Washington Post columnist and former Bush II speechwriter Michael Gerson has an insightful take on the Paul Ryan budget that’s not all that different from our own Jim Antle’s.

He divides the contemporary GOP into reform and rejectionist variants, the latter being libertarians and Tea Party types who want to roll back some of the endless expansion of executive power that’s gone on for 150 years (not coincidentally, during yesterday’s Paul v. Paul debate, that’s exactly where former Enron consultant Paul Krugman said Ron Paul was living, “a world that was 150 years ago”), and the former being establishment figures like, he says, Rep. Paul Ryan, who have conceded to the “Lincoln and Hamilton revolutions.”

But just look at his lazy, contemptuous shorthand for the hard-liners:

On one side there are Rejectionist Conservatives, who come in a variety of forms. There are libertarians who view federal taxation, except to fund a few night-watchman roles, as theft. There are tea party activists who believe that any federal power must be specifically enumerated in the Constitution — and then interpret the Constitution as if it were the Articles of Confederation. And then there is Ron Paul, who seeks to overturn the Lincoln and Hamilton revolutions.

A government of enumerated powers! The horror!

It’s a bit of a stretch to suggest Paul Ryan represents the antithesis of “rejectionist” faction because it ignores the fact that his budget is largely a capitulation to it. Gerson apparently believes the GOP establishment suddenly would have woken up to the reality of looming debt crisis without the Tea Party’s hard line on domestic spending.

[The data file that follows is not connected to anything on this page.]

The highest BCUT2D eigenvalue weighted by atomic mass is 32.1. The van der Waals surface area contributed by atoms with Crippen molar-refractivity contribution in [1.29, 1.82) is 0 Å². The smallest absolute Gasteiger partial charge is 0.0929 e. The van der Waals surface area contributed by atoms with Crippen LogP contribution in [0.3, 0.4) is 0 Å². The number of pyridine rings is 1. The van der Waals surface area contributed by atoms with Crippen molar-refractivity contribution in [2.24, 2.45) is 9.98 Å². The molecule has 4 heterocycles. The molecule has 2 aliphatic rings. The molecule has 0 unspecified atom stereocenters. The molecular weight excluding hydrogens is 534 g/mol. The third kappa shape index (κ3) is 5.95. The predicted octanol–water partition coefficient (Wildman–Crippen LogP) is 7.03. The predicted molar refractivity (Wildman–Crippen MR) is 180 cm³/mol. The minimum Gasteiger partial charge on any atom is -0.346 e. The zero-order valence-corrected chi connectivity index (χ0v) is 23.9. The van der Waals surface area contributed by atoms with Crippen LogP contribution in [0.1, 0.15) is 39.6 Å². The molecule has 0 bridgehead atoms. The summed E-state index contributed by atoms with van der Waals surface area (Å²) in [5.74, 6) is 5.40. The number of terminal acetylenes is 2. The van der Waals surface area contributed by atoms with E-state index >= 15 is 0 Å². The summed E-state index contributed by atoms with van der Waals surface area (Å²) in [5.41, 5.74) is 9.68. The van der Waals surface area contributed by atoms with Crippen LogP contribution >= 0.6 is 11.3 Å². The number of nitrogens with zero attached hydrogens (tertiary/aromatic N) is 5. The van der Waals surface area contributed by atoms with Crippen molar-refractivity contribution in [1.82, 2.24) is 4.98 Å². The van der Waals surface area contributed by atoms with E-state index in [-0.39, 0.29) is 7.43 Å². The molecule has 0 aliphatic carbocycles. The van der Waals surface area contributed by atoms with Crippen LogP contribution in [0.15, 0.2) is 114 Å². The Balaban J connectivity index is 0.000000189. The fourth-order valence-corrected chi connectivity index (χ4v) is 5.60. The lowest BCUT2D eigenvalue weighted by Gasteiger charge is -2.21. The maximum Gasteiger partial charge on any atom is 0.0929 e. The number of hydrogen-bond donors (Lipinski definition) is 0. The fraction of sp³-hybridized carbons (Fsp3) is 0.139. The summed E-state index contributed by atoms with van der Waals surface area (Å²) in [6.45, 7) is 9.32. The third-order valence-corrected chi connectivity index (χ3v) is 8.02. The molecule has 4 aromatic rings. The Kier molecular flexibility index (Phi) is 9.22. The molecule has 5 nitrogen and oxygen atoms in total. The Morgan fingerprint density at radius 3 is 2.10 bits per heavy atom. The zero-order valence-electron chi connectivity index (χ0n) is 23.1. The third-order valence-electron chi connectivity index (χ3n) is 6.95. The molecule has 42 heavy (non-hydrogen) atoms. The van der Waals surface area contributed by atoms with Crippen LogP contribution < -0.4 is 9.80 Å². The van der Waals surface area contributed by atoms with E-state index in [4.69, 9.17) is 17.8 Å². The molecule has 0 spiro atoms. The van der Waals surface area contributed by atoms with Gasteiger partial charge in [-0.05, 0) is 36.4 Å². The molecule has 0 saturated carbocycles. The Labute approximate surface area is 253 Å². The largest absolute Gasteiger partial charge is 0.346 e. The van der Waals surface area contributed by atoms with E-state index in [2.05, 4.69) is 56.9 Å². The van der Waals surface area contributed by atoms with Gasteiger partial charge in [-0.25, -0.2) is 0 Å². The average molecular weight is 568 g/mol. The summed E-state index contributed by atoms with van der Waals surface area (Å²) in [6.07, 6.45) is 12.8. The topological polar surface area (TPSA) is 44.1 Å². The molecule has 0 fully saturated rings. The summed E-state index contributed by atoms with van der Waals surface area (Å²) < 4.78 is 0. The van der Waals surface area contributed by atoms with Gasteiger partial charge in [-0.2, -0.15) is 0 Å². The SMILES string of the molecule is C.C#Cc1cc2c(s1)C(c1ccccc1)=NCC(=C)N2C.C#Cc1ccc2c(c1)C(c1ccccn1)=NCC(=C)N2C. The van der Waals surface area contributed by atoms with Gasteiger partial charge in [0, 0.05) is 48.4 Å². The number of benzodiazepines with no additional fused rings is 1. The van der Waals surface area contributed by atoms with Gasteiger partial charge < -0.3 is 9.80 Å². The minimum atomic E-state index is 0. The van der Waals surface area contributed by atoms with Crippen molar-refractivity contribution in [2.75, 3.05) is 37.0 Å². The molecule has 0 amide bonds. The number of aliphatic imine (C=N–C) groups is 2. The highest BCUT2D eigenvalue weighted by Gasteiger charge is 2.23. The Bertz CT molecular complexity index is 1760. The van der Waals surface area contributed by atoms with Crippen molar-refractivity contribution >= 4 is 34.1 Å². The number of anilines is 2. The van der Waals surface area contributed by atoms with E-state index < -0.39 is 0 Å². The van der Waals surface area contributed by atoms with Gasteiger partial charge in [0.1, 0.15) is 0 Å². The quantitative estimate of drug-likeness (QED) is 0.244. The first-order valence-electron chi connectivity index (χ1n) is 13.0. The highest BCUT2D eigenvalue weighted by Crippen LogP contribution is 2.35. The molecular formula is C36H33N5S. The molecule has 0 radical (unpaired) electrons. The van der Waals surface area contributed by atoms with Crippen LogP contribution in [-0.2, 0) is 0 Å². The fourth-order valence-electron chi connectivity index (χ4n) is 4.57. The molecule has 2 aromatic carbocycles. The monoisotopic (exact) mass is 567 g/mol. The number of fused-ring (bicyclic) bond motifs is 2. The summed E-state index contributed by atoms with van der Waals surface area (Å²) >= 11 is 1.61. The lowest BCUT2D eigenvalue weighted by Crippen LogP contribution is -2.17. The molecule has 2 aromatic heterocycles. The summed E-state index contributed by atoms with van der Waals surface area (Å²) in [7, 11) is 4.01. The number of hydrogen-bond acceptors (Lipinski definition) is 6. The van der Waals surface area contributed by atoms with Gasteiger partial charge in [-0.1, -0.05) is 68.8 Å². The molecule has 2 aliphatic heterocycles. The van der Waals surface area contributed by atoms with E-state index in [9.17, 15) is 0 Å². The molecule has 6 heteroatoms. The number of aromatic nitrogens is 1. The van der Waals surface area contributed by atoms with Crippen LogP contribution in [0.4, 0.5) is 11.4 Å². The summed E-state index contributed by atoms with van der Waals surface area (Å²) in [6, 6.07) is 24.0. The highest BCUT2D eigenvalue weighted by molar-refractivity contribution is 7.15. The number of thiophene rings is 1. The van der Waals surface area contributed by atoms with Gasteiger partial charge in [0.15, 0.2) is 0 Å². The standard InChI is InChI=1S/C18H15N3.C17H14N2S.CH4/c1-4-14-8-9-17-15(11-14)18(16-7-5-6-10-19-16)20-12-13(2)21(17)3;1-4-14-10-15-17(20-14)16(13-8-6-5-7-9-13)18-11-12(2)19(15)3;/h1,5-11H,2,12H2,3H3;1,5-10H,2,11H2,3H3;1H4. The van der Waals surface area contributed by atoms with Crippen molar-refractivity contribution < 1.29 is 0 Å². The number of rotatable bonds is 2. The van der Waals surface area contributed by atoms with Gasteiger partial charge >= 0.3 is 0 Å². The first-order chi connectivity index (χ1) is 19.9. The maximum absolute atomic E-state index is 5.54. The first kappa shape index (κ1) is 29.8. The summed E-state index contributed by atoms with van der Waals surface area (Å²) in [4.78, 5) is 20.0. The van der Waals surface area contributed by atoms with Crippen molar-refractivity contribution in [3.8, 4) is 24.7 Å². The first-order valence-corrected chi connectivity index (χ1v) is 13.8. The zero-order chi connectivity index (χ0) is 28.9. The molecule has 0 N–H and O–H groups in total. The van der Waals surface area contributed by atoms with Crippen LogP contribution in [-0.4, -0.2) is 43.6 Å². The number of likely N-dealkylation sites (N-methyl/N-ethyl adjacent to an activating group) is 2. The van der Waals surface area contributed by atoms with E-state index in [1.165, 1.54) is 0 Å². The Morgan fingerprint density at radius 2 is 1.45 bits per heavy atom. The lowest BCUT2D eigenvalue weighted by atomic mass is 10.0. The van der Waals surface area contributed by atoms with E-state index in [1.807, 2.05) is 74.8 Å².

He continues:

Ryan’s approach is least impressive in confronting America’s main social problem — a lack of social capital and economic mobility at the bottom of the income scale. There are a variety of good conservative ideas to encourage teacher quality, savings and wealth building, financial literacy, good parenting skills, and high school and college completion. They are not even a peripheral part of the Ryan agenda, which is dominated by addressing the fiscal crisis.

When it comes to the budget, there are plenty of uncomfortable ideological truths to go around. It is a fact that the historical portion of the economy taken in taxes by the federal government — around 18 percent since World War II — will not be sufficient in the future. Even reformed federal health commitments — along with national defense, the normal workings of government, and the promotion of competitiveness and economic mobility — will require more revenue.

But it is also a fact that entitlement reform is the prerequisite to any non-terrifying economic future. For all its flaws, Ryan’s Reform Conservatism takes America’s largest problem seriously — while Obama does not.

The dichotomy between reform and rejectionist wings of the GOP is conceptually helpful but I think it also obscures one of the main benefits of a budget like Paul Ryan’s, which is that it provides new latitude for other institutions to confront “America’s main social problem” where the federal government has clearly failed.

And that’s why I don’t think the two factions are as oppositional as Gerson says. He ends the first column by saying the real fight is between Obama’s “unreconstructed liberalism” and the reform conservatism of Paul Ryan, which is true in the context of this election, but to the rejectionistas that’s something akin to arguing about the cornices on the Tower of Babel.  And that faction isn’t going anywhere. Besides, any Republican worth their party credentials would be thrilled at the idea of civil institutions and local governments taking over some if not all of the current functions of the federal government if they could be done better that way, the fear is that they can’t or won’t. Portraying the Tea Party/libertarian wing as insufficiently faithful to federal non-solutions is to ignore the fact that they’ve put their faith in civil society–which is to say the American people–instead.